San Francisco-based genetics company Invitae is working with Biogen to help identify patients with the rare neuromuscular disease, spinal muscular atrophy (SMA). The collaborators will be offering Invitae’s genetic testing services at no charge to US patients who have been clinically diagnosed with SMA through the company’s new SMA Identified program.
“We know that genetic testing has the ability to accelerate the diagnostic process, and an early diagnosis could lead to earlier intervention and better medical outcomes for patients with SMA,” said Dr. Robert Nussbaum, chief medical officer of Invitae. “We’re pleased to be working together with Biogen on this program, which illustrates how we can help reduce certain diagnostic barriers to ensure patients have access to genetic information.”
Invitae’s genetic test for SMA looks for deletions and other lesions in the SMN1 gene which could be helpful for confirming SMA diagnosis. In addition, the genetic test also determines the copy number of the SMN2 gene, which can help inform how the disease will progress and what outcomes are most likely for that patient. According to Invitae, patients with suspected SMA are often unable to commence treatment until a genetic diagnosis is confirmed.
The availability of the SMA genetic test could also boost sales of Biogen’s Spinraza (nusinersin), which is currently the only treatment available for this neuromuscular disease. Approved by the FDA in 2016, sales of Spinraza have been leveling-out due to the fact that 40 percent of all SMA patients taking the drug are currently on the less-expensive maintenance doses.
Patients with SMA display a number of symptoms, including atrophy of skeletal muscles, degeneration of neurons in the spinal cord and weakness of the arms and legs. These symptoms are often the result of a lack of survival motor neuron (SMN) protein – encoded by the SMN1 gene – in motor neurons.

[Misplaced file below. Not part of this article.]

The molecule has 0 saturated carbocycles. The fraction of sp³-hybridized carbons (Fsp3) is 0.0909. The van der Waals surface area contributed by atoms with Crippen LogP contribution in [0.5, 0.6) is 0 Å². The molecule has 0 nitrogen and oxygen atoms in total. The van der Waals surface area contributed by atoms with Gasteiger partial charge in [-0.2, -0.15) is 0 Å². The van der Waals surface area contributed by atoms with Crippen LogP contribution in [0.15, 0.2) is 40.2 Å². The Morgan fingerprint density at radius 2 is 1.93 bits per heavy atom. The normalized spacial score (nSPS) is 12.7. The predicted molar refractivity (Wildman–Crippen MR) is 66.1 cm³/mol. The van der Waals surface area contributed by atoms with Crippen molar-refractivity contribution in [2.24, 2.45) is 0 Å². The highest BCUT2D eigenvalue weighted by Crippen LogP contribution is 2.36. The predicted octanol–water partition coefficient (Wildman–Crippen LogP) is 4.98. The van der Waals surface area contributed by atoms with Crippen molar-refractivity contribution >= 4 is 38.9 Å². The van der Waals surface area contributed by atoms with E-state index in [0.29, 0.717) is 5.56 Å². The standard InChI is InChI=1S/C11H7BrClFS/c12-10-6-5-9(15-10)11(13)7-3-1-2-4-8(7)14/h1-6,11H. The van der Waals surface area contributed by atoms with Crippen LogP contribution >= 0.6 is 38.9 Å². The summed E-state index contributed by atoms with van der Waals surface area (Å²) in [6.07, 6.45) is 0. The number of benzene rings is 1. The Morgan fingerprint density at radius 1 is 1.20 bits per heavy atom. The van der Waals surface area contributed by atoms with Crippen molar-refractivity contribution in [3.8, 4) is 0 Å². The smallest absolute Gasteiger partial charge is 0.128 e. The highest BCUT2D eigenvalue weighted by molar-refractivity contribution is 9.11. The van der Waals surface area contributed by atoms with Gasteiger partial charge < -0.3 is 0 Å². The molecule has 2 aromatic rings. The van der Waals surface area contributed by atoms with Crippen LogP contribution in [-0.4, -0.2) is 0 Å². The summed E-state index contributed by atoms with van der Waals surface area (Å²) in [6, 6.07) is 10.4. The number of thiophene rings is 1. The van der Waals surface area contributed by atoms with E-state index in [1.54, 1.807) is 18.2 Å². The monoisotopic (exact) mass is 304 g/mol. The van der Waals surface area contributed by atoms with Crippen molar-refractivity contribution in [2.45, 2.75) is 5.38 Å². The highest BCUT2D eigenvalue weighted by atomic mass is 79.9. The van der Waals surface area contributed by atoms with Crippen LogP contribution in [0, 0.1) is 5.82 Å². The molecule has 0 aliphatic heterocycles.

When the SMN1 is mutated and production of the vital SMN protein is impaired, a protein produced by the SMN2 gene can partially make up for this deficit. Patients with more functional copies of the SMN2 gene often have better outcomes, though overall disease severity is influenced by a number of factors.
Invitae will open their SMA Identified program to multiple groups of patients in the US and Puerto Rico, including those who may have SMA based on their symptoms, or have been formally diagnosed but have never undergone genetic testing. The company says that their SMA diagnostic could also be helpful for those with a family history of SMA as well as individuals who are related to SMA patients who have had a genetic test.
Biogen is providing financial support to allow Invitae to offer their genetic testing services for free, however the biotech company will not “receive identifiable patient information” as a result of their partnership. But since Biogen’s Spinraza is the only FDA-approved treatment option for SMA patients, those diagnosed with the neuromuscular disease through the SMA Identified program will likely be treated with the drug.